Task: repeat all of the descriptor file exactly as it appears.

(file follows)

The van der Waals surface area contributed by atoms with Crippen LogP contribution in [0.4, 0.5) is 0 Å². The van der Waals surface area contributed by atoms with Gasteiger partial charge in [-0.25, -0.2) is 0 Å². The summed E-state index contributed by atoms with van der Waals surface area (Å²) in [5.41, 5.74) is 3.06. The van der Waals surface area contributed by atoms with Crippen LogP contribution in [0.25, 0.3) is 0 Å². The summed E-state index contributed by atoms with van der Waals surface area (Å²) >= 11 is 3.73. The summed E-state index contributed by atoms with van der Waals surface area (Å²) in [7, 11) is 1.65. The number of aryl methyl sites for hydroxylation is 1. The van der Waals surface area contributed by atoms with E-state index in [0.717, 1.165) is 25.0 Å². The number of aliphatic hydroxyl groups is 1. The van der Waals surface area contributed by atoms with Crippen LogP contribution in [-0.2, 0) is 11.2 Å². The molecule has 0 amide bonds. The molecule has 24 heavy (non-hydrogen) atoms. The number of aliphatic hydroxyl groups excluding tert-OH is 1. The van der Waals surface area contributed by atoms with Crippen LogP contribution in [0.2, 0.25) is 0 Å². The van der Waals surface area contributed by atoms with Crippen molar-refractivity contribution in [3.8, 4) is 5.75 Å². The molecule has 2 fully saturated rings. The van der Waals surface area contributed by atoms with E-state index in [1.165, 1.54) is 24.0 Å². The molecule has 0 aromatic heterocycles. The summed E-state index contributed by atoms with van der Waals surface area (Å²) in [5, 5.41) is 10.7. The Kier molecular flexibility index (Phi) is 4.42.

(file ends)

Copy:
The van der Waals surface area contributed by atoms with Crippen LogP contribution in [0.4, 0.5) is 0 Å². The van der Waals surface area contributed by atoms with Gasteiger partial charge in [-0.25, -0.2) is 0 Å². The summed E-state index contributed by atoms with van der Waals surface area (Å²) in [5.41, 5.74) is 3.06. The van der Waals surface area contributed by atoms with Crippen LogP contribution in [0.25, 0.3) is 0 Å². The summed E-state index contributed by atoms with van der Waals surface area (Å²) >= 11 is 3.73. The summed E-state index contributed by atoms with van der Waals surface area (Å²) in [7, 11) is 1.65. The number of aryl methyl sites for hydroxylation is 1. The van der Waals surface area contributed by atoms with E-state index in [0.717, 1.165) is 25.0 Å². The number of aliphatic hydroxyl groups is 1. The van der Waals surface area contributed by atoms with Crippen LogP contribution in [-0.2, 0) is 11.2 Å². The molecule has 0 amide bonds. The molecule has 24 heavy (non-hydrogen) atoms. The number of aliphatic hydroxyl groups excluding tert-OH is 1. The van der Waals surface area contributed by atoms with Crippen LogP contribution in [0.2, 0.25) is 0 Å². The van der Waals surface area contributed by atoms with Crippen molar-refractivity contribution in [3.8, 4) is 5.75 Å². The molecule has 2 fully saturated rings. The van der Waals surface area contributed by atoms with E-state index in [1.165, 1.54) is 24.0 Å². The molecule has 0 aromatic heterocycles. The summed E-state index contributed by atoms with van der Waals surface area (Å²) in [5, 5.41) is 10.7. The Kier molecular flexibility index (Phi) is 4.42.